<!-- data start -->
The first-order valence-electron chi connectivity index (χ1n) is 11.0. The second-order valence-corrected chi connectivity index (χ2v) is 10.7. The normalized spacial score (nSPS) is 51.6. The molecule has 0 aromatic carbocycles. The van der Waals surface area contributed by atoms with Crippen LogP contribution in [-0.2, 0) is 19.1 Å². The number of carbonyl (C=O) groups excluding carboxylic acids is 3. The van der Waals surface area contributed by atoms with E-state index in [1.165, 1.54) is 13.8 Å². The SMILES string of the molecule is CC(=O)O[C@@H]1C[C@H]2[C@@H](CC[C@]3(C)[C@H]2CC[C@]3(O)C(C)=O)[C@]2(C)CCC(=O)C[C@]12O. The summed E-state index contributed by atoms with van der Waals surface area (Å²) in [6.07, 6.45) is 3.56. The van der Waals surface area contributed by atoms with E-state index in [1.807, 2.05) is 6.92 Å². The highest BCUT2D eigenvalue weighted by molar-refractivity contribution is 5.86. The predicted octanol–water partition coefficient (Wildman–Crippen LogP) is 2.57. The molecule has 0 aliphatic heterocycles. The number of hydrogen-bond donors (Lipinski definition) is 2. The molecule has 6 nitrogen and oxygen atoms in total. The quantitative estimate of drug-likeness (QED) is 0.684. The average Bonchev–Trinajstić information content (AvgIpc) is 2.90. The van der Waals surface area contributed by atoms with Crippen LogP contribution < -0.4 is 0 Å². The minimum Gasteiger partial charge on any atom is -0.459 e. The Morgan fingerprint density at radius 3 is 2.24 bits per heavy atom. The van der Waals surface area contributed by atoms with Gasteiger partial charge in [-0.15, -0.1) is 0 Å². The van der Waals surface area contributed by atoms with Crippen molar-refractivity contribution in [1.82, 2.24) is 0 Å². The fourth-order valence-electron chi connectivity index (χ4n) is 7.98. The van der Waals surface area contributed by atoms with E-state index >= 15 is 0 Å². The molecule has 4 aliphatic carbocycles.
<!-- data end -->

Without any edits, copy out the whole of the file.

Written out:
The first-order valence-electron chi connectivity index (χ1n) is 11.0. The second-order valence-corrected chi connectivity index (χ2v) is 10.7. The normalized spacial score (nSPS) is 51.6. The molecule has 0 aromatic carbocycles. The van der Waals surface area contributed by atoms with Crippen LogP contribution in [-0.2, 0) is 19.1 Å². The number of carbonyl (C=O) groups excluding carboxylic acids is 3. The van der Waals surface area contributed by atoms with E-state index in [1.165, 1.54) is 13.8 Å². The SMILES string of the molecule is CC(=O)O[C@@H]1C[C@H]2[C@@H](CC[C@]3(C)[C@H]2CC[C@]3(O)C(C)=O)[C@]2(C)CCC(=O)C[C@]12O. The summed E-state index contributed by atoms with van der Waals surface area (Å²) in [6.07, 6.45) is 3.56. The van der Waals surface area contributed by atoms with E-state index in [1.807, 2.05) is 6.92 Å². The highest BCUT2D eigenvalue weighted by molar-refractivity contribution is 5.86. The predicted octanol–water partition coefficient (Wildman–Crippen LogP) is 2.57. The molecule has 0 aliphatic heterocycles. The number of hydrogen-bond donors (Lipinski definition) is 2. The molecule has 6 nitrogen and oxygen atoms in total. The quantitative estimate of drug-likeness (QED) is 0.684. The average Bonchev–Trinajstić information content (AvgIpc) is 2.90. The van der Waals surface area contributed by atoms with Crippen LogP contribution < -0.4 is 0 Å². The minimum Gasteiger partial charge on any atom is -0.459 e. The Morgan fingerprint density at radius 3 is 2.24 bits per heavy atom. The van der Waals surface area contributed by atoms with Gasteiger partial charge in [-0.15, -0.1) is 0 Å². The van der Waals surface area contributed by atoms with Crippen molar-refractivity contribution in [1.82, 2.24) is 0 Å². The fourth-order valence-electron chi connectivity index (χ4n) is 7.98. The van der Waals surface area contributed by atoms with E-state index >= 15 is 0 Å². The molecule has 4 aliphatic carbocycles.